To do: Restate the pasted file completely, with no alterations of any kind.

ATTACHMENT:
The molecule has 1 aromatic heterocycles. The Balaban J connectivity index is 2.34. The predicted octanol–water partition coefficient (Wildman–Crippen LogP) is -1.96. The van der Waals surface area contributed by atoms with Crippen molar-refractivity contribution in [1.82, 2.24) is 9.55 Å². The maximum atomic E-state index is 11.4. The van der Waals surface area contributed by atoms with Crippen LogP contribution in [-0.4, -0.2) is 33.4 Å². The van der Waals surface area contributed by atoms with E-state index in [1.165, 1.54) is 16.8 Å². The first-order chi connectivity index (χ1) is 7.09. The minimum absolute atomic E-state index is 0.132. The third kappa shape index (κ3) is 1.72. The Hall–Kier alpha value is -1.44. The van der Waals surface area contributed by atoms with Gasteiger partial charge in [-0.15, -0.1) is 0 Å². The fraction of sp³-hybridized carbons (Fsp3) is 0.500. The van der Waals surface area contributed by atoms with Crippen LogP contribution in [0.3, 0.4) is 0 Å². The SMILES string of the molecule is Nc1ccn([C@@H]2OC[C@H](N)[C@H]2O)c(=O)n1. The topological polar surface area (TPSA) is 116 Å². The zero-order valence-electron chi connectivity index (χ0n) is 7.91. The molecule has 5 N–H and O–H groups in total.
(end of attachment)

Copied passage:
The molecule has 1 aromatic heterocycles. The Balaban J connectivity index is 2.34. The predicted octanol–water partition coefficient (Wildman–Crippen LogP) is -1.96. The van der Waals surface area contributed by atoms with Crippen molar-refractivity contribution in [1.82, 2.24) is 9.55 Å². The maximum atomic E-state index is 11.4. The van der Waals surface area contributed by atoms with Crippen LogP contribution in [-0.4, -0.2) is 33.4 Å². The van der Waals surface area contributed by atoms with E-state index in [1.165, 1.54) is 16.8 Å². The first-order chi connectivity index (χ1) is 7.09. The minimum absolute atomic E-state index is 0.132. The third kappa shape index (κ3) is 1.72. The Hall–Kier alpha value is -1.44. The van der Waals surface area contributed by atoms with Gasteiger partial charge in [-0.15, -0.1) is 0 Å². The fraction of sp³-hybridized carbons (Fsp3) is 0.500. The van der Waals surface area contributed by atoms with Crippen LogP contribution in [0.3, 0.4) is 0 Å². The SMILES string of the molecule is Nc1ccn([C@@H]2OC[C@H](N)[C@H]2O)c(=O)n1. The topological polar surface area (TPSA) is 116 Å². The zero-order valence-electron chi connectivity index (χ0n) is 7.91. The molecule has 5 N–H and O–H groups in total.